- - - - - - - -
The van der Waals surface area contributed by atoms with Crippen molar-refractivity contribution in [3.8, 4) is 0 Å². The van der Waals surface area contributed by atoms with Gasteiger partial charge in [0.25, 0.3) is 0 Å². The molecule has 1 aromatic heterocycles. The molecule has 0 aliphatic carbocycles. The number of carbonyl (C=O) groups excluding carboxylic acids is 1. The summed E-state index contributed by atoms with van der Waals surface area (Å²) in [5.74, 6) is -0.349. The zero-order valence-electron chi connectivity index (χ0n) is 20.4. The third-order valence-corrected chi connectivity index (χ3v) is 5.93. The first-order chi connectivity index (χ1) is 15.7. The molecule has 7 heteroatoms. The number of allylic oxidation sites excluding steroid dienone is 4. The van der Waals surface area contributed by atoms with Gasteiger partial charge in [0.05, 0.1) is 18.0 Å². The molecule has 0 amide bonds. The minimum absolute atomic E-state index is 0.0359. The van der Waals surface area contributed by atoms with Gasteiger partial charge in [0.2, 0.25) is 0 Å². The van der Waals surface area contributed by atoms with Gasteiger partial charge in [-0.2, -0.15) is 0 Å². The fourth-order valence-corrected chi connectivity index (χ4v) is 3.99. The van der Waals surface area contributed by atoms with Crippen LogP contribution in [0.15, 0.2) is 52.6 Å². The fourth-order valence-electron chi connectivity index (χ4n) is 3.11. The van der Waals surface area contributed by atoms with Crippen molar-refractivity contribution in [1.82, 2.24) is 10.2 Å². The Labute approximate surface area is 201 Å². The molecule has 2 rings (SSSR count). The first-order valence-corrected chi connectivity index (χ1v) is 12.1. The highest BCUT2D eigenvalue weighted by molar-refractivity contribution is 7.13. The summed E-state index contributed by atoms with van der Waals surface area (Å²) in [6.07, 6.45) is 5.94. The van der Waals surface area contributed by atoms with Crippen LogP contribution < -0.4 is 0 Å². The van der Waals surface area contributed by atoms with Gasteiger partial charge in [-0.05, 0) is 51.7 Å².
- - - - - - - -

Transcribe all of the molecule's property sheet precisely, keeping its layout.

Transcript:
The van der Waals surface area contributed by atoms with Crippen molar-refractivity contribution in [3.8, 4) is 0 Å². The van der Waals surface area contributed by atoms with Gasteiger partial charge in [0.25, 0.3) is 0 Å². The molecule has 1 aromatic heterocycles. The molecule has 0 aliphatic carbocycles. The number of carbonyl (C=O) groups excluding carboxylic acids is 1. The summed E-state index contributed by atoms with van der Waals surface area (Å²) in [5.74, 6) is -0.349. The zero-order valence-electron chi connectivity index (χ0n) is 20.4. The third-order valence-corrected chi connectivity index (χ3v) is 5.93. The first-order chi connectivity index (χ1) is 15.7. The molecule has 7 heteroatoms. The number of allylic oxidation sites excluding steroid dienone is 4. The van der Waals surface area contributed by atoms with Gasteiger partial charge in [0.05, 0.1) is 18.0 Å². The molecule has 0 amide bonds. The minimum absolute atomic E-state index is 0.0359. The van der Waals surface area contributed by atoms with Gasteiger partial charge in [0.2, 0.25) is 0 Å². The van der Waals surface area contributed by atoms with Gasteiger partial charge in [-0.2, -0.15) is 0 Å². The fourth-order valence-corrected chi connectivity index (χ4v) is 3.99. The van der Waals surface area contributed by atoms with Crippen LogP contribution in [0.15, 0.2) is 52.6 Å². The fourth-order valence-electron chi connectivity index (χ4n) is 3.11. The van der Waals surface area contributed by atoms with Crippen molar-refractivity contribution in [1.82, 2.24) is 10.2 Å². The Labute approximate surface area is 201 Å². The molecule has 2 rings (SSSR count). The first-order valence-corrected chi connectivity index (χ1v) is 12.1. The highest BCUT2D eigenvalue weighted by molar-refractivity contribution is 7.13. The summed E-state index contributed by atoms with van der Waals surface area (Å²) in [6.07, 6.45) is 5.94. The van der Waals surface area contributed by atoms with Crippen LogP contribution < -0.4 is 0 Å². The van der Waals surface area contributed by atoms with Gasteiger partial charge in [-0.05, 0) is 51.7 Å².